According to a November report in The Dallas Morning News: "Wild pigs may not look like much, but they're among the most intelligent animals in the United States, which makes them formidable adversaries. And they've taken over Texas and have been documented in every county, according to Texas Parks and Wildlife."
The newspaper added that these pigs cost Texans about $52 million in agricultural damage every year. It's safe to say that the wild pig population explosion is a Malthusian nightmare. The numbers tell the tale, and it is very depressing.
- Wild pigs can have two litters a year, typically giving birth to three to eight piglets per litter. Texans would have to remove two-thirds of the feral hog population every year to keep the number of pigs stable. Right now, the state is removing 29 percent of the population. That number has to (somehow) rise to 75 percent.
- Wild pigs are mostly nocturnal, seeking cover near water and eating both plants and other animals.
- About 79 percent of the land mass in Texas is considered suitable environment for wild pigs, which descended from hogs brought in by European settlers in the 1500s.
- Adult feral hogs don't have many natural predators and are highly adaptable. Tepid efforts to capture them may result in trap-smart pigs. Unprovoked attacks against humans are rare.
- Some cities have taken up abatement efforts. Earlier this year, Dallas leaders approved a three-year $347,000 contract with a trapping company that corrals pigs on city-owned land and sells them to a meat-processing plant in Fort Worth.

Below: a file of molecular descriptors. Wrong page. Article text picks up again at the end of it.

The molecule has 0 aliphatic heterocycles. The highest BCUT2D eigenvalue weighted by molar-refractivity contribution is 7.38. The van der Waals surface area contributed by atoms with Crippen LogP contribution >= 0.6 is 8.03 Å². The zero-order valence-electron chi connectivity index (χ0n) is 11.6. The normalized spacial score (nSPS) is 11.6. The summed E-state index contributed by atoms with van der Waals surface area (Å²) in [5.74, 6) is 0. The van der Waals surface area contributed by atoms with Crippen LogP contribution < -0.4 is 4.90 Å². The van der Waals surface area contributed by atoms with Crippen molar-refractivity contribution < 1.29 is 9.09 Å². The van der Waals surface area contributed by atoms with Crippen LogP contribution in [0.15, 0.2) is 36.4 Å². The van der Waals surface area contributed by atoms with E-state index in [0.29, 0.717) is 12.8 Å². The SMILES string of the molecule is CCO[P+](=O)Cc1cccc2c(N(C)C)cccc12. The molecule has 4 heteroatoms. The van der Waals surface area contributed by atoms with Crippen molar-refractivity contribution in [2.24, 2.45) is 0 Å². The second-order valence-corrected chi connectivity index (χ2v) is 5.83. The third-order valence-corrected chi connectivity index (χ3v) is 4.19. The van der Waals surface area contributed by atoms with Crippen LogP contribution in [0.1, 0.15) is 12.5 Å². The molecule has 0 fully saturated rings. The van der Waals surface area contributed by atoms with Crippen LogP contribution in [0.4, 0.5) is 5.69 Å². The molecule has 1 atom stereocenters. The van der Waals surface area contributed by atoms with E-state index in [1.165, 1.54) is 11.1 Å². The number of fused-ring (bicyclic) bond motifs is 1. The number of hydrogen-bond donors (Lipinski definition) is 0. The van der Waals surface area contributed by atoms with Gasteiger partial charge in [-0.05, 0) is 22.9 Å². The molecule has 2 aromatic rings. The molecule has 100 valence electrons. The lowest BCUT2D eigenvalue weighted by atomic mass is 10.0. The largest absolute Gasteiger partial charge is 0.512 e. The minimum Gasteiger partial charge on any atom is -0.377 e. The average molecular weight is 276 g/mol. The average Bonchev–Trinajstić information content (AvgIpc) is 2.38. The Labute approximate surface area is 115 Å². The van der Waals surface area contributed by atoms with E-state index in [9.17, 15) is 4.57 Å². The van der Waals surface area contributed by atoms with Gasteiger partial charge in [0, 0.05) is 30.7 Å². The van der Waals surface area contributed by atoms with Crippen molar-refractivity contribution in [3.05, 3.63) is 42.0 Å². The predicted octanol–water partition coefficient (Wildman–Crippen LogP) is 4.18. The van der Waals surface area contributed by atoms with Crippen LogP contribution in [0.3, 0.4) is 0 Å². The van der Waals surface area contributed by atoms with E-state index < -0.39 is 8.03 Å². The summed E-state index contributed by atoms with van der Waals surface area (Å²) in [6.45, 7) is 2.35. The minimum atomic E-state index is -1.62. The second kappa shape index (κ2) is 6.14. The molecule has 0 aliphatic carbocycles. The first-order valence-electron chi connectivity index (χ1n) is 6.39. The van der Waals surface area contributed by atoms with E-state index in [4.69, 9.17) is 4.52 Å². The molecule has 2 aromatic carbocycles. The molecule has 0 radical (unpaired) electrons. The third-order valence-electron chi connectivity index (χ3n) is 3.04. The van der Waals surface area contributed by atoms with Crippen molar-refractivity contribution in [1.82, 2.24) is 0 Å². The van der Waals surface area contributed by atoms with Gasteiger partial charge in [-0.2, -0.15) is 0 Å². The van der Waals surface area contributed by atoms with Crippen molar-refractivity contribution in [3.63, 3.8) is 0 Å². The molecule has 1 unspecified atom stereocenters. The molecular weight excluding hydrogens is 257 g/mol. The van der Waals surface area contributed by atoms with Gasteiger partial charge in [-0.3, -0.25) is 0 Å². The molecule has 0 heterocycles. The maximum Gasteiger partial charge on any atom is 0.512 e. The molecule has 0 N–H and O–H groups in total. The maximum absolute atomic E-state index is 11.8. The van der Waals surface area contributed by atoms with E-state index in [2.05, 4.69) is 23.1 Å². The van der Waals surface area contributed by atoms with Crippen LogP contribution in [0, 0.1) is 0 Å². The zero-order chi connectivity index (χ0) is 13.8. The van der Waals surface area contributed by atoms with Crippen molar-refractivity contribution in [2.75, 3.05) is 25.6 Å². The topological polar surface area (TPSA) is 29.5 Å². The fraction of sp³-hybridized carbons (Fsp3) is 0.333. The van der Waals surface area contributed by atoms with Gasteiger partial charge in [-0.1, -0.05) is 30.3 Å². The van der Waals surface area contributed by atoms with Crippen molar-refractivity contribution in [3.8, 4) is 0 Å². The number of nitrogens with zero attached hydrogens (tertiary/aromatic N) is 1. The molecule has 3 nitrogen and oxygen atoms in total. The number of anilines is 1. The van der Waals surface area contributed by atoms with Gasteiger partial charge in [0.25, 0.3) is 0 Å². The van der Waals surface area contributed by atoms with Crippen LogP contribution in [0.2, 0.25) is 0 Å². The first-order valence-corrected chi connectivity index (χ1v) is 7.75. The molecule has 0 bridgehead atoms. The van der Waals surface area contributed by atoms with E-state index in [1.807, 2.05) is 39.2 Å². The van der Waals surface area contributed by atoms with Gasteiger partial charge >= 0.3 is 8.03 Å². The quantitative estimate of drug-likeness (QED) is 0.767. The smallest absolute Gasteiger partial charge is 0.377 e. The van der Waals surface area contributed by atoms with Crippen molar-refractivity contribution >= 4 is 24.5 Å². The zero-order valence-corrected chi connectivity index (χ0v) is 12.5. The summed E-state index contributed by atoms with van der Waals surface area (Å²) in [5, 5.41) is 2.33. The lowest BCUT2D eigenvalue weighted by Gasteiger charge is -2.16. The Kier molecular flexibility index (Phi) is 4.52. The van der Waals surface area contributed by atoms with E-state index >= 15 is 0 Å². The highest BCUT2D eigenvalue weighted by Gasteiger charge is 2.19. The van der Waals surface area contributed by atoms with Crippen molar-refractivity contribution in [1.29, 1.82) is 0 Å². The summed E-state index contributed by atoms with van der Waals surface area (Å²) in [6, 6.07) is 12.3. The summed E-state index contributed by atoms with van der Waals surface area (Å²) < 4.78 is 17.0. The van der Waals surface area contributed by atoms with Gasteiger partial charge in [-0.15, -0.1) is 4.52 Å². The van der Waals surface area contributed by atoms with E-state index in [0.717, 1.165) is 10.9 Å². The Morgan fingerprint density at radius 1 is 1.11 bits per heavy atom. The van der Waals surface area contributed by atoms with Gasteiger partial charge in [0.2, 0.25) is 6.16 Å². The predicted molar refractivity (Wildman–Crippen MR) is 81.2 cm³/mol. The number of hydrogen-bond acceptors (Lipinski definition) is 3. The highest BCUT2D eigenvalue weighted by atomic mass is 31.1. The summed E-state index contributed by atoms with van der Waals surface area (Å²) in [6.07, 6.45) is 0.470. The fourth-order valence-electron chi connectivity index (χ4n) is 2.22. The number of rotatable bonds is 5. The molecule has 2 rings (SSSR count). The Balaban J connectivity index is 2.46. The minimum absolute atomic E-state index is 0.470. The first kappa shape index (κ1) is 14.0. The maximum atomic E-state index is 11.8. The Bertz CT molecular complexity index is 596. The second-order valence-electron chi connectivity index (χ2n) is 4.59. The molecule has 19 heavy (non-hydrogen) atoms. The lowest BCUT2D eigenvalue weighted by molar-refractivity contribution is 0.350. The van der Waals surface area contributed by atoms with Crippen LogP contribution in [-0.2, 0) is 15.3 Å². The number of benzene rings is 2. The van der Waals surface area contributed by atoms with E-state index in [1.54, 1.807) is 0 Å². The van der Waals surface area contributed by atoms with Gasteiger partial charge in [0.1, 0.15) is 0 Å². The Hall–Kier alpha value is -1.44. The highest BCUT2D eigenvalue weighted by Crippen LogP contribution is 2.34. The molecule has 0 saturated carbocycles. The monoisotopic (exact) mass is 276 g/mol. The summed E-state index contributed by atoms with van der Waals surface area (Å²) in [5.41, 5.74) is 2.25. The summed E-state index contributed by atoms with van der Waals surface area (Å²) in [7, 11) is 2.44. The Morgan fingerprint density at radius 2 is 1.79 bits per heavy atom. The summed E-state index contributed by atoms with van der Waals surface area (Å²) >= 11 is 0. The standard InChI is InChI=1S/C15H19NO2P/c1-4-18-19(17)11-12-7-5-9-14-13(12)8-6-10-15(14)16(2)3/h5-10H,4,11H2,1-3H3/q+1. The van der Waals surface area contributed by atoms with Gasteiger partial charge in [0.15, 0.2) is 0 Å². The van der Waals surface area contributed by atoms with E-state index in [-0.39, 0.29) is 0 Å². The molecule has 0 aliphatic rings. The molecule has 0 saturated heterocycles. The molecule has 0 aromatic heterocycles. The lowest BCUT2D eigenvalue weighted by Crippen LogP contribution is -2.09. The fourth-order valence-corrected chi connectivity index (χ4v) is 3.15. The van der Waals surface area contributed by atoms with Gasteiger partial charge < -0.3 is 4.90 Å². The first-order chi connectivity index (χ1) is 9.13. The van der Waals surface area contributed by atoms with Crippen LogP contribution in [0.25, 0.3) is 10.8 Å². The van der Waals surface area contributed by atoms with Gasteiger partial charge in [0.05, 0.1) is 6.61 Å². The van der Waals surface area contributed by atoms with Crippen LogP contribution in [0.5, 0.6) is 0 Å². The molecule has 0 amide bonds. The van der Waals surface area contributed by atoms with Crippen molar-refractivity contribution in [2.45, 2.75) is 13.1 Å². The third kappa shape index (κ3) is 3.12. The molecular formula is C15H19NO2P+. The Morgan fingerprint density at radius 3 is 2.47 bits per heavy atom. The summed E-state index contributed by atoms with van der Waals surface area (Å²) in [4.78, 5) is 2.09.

The newspaper cautioned the city-slickers who wouldn't know a pig from a peacock. "Even if you're not a farmer, here's why you should be concerned: Feral hogs tear up lawns, parks and golf courses; they skulk around highways and train tracks; and they poop in our water supply. Estimates peg the number of wild pigs in the U.S. at 4 million or more — and somewhere between 2 million to 3 million are in our state."
Let's do something
In the spirit of Sam Houston, Stephen F. Austin and all of the other heroes of the Texas Independence 1836, I think it's time to call in the cavalry of hunters from Louisiana, Arkansas, Tennessee, Alabama, Mississippi, Georgia, Oklahoma and New Mexico.
Here are four things that can be done to begin to get the wild pig problem under control
1. Draw on the talents and brainpower of Texas Department of Parks and Wildlife.
This problem is bigger than agriculture, and the misguided proposal of Texas Agriculture Commissioner Sid Miller to use warfarin to poison these animals proved this. Fortunately, the state Legislature (not usually known for its good sense) killed this boneheaded move before it became law.
Ultimately, this is a wild game management issue, and the public policy and biological experts in the TDPW, who manage regulations and enforcement of hunting and fishing in the state, need to get involved in this mess, pronto. They will need a budget and programs that make this hunting effort sustainable.
Reduce the out-of-state rates for hunting licenses for hog hunting.
If we want the hunters who call themselves the Cajun Navy or the Tennessee Volunteers to take home the hams, pork chops and backstraps of Texas hogs, we need to make it easier for them to afford the trip. Part of that involves making it less expensive to hunt hogs in Texas. Charge 10 bucks (or less), call it the Hog Wild hunting license (good for three days) and promote it to the hunters in surrounding states. We could also point out that hog hunting is a year-round opportunity. So, in the doldrums of summer, when no other hunting is available, hunters will have a place to keep their skills sharp and put some meat in the freezer.